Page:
|You are here: Home >> American Archives|
to Tuesday, the twenty-sixth day of March, one thousand seven hundred and seventy-six.
A Constitution, or form of Government, agreed to and resolved upon by the Representatives of South-Carolina.;
Resolved, That Michael Kalteisen, Esq., while he continues to discharge the duties of Commissary of Military Stores for the Regular Forces, be allowed a pay of forty Shillings per day for that service.
The Committee to whom the Memorial of sundry inhabitants on Savannah-River, Great Rocky-Creek, and places adjacent, was referred, delivered in a Report.
And the said Report being taken into immediate consideration, was agreed to.
Resolved, That Fort Royal, about eighteen miles above Fort Charlotte, on Savannah River, on the frontiers of this Colony, is advantageously situated for the security of the inhabitants, in case of an Indian war, either with the Creeks or Cherokees. That Major Williamson, Captain Bowie, Captain Andrew Pickens, Adam Crain Jones, Esquire, and Mr. Rapley, be, and they are hereby, appointed Commissioners, they, or a majority of them, to view the said Fort, and to report, upon oath, at the next meeting of Congress or General Assembly, the state thereof, the expense of building it, and the damage done to the owner of the land.
Resolved, That the Paymaster to the two Regiments of Riflemen, be allowed a daily pay of three Pounds ten Shillings.
Ordered, That the engrossed copy of the Constitution or form of Government, with the Title prefixed, be now read. And the same being read, is as follows:
In a Congress, begun and holden at Charlestowm, on Wednesday, the first day of November, one thousand seven hundred and seventy-five, and continued, by divers adjournments, to Tuesday, the twenty-sixth day of March, one thousand seven hundred and seventy-six.
A Constitution, or form of Government, agreed to, and resolved upon, by the Representatives of SOUTH-CAROLINA.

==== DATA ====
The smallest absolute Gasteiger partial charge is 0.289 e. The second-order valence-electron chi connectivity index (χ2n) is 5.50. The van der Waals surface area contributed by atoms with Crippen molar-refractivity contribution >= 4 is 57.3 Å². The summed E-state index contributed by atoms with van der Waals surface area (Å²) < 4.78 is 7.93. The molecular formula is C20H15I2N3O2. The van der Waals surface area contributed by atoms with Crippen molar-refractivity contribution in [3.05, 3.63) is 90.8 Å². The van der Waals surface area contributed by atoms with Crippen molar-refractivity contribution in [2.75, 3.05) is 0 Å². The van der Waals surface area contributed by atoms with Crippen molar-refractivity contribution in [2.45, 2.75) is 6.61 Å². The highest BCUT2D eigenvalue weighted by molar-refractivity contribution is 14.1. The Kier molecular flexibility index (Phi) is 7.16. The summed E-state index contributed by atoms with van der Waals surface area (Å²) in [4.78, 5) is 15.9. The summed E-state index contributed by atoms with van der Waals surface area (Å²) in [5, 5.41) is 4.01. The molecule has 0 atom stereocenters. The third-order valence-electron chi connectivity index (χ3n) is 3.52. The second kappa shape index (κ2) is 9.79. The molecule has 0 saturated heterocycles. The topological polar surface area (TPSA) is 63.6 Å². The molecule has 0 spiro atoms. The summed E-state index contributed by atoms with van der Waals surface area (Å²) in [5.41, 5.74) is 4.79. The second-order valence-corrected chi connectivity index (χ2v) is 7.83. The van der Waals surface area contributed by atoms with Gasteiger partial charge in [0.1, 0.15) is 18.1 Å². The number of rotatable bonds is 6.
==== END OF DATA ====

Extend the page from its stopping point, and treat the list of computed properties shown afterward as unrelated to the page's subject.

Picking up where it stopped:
Whereas the British Parliament, claiming of late years a right to bind the North-American Colonies by law, in all cases whatsoever, have enacted statutes for raising a revenue in those Colonies, and disposing of such revenue as they thought proper, without the consent, and against the will of the Colonists. And whereas, it appearing to them, that (they not being represented in Parliament) such claim was altogether unconstitutional; and, if admitted, would at once reduce them from the rank of freemen to a state of the most abject slavery; the said Colonies, therefore, severally remonstrated against the passing, and petitioned for the repeal of those actsbut in vain. And whereas the said claim being persisted in, other unconstitutional and oppressive statutes have been since enacted, by which the powers of the Admiralty Courts in the Colonies are extended beyond their ancient limits, and jurisdiction is given to such Courts in cases similar to those which in Great Britain are triable by jurypersons are liable to be sent to, and tried in, Great Britain, for an offence created and made capital by one of those statutes, though committed in the Colonies; the Harbour of Boston was blocked up; people indicted for murder in the Massachusetts-Bay, may, at the will of the Governour, be sent for trial to any other Colony, or even to Great Britain; the chartered Constitution of Government in that Colony is materially altered; the English Laws, and a free Government, to which the inhabitants of Quebeck were entitled by the Kings Royal Proclamation, are abolished, and French Laws are restored; the Roman Catholick Religion (although before tolerated and freely exercised there) and an absolute Government are established in that Province, and its limits extended through a vast tract of country, so as to border on the free Protestant English settlements, with design of using a whole people, differing in religious principles from the neighbouring Colonies, and subject to arbitrary power, as fit instruments to overawe and subdue the Colonies. And whereas the Delegates of all the Colonies on this Continent, from Nova-Scotia to Georgia, assembled in a General Congress at Philadelphia, in the most dutiful manner, laid their complaints at the foot of the throne, and humbly implored their Sovereign, that his royal authority and interposition might be used for their relief from the grievances occasioned by those statutes, and assured his Majesty, that harmony between Great Britain and America, ardently desired by the latter, would be thereby immediately restored, and that the Colonists confided in the magnanimity and justice of the King and Parliament for redress of the many other grievances under which they laboured. And whereas, these complaints being wholly disregarded, statutes still more cruel than those above-mentioned have been enacted, prohibiting the intercourse of the Colonies with each other, restricting their trade, and depriving many thousands of people of the means of subsistence, by restraining them from fishing on the American coast. And whereas, large Fleets and Armies having been sent to America, in order to enforce the execution of those laws, and to compel an absolute and implicit submission to the will of a corrupt and despotick Administration, and in consequence thereof, hostilities having been commenced in the Massachusetts-Bay, by the Troops under command of General Gage, whereby a number of peaceable, helpless, and unarmed people, were wantonly robbed and murdered; and there being just reason to apprehend that like hostilities would be committed in all the other Colonies, the Colonists were therefore driven to the necessity of taking up arms to repel force by force, and to defend themselves and their properties against lawless invasions and depredations. Nevertheless, the Delegates of the said Colonies, assembled in another Congress at Philadelphia, anxious to procure a reconciliation with Great Britain upon just and constitutional principles, supplicated his Majesty to direct some mode by which the united applications of his faithful Colonists might be improved into a happy and permanent reconciliation; that, in the mean time, measures might be taken for preventing the further destruction of their lives; and that such statutes as immediately distressed any of the Colonists might be repealed. And whereas, instead of obtaining that justice to which the Colonists were, and are, of right entitled, the unnatural civil war into which they were thus precipitated, and are involved, hath been prosecuted with unremitted violence; and the Governours, and others bearing the Royal commission in the Colonies, having broken the most solemn promises and engagements, and violated every obligation of honour, justice, and humanity, have caused the persons of divers good people to be seized and imprisoned, and their properties to be forcibly taken and detained, or destroyed, without any crime or forfeiture; excited domestick insurrections; proclaimed freedom to servants and slaves; enticed or stolen them from, and armed them against their masters; instigated and encouraged the Indian nations to war against the Colonies; dispensed with the law of the land, and substituted the law-martial in its stead; killed many of the Colonists; burned several towns, and threatened to burn the rest; and daily endeavour, by a conduct which has sullied the British arms, and would disgrace even savage nations, to effect the ruin and destruction of the Colonies. And whereas a statute, hath been lately passed, whereby, under pretence that the said Colonies are in open rebellion, all trade and commerce whatsoever with them is prohibited; vessels belonging to their inhabitants trading in, to, or from, the said Colonies, with the cargoes and effects on board such vessels, are made lawful prize, and the masters and crews of such vessels are subjected, by force, to act on board the Kings ships, against their country and dearest friends; and all seizures and detention, or destruction of the persons and properties of the Colonists, which have at any time been made, or committed, for withstanding or suppressing the said pretended rebellion, and which shall be made in pursuance of the said act, or for the service of the publick, are justified; and persons suing for damages in such cases, are, on failing in their suits, subjected to payment of very heavy expenses. And whereas, large reinforcements of troops and ships have been ordered, and are daily expected in America, for carrying on war against each of the United Colonies, by the most vigorous exertions. And whereas, in consequence of a plan recommended by the Govemours, and which seems to have been concerted between them and their Ministerial masters, to withdraw the usual officers, and thereby loosen the bands of Government, and create anarchy and confusion in the Colonies, Lord William Campbell, late Governour, on the 15th day of September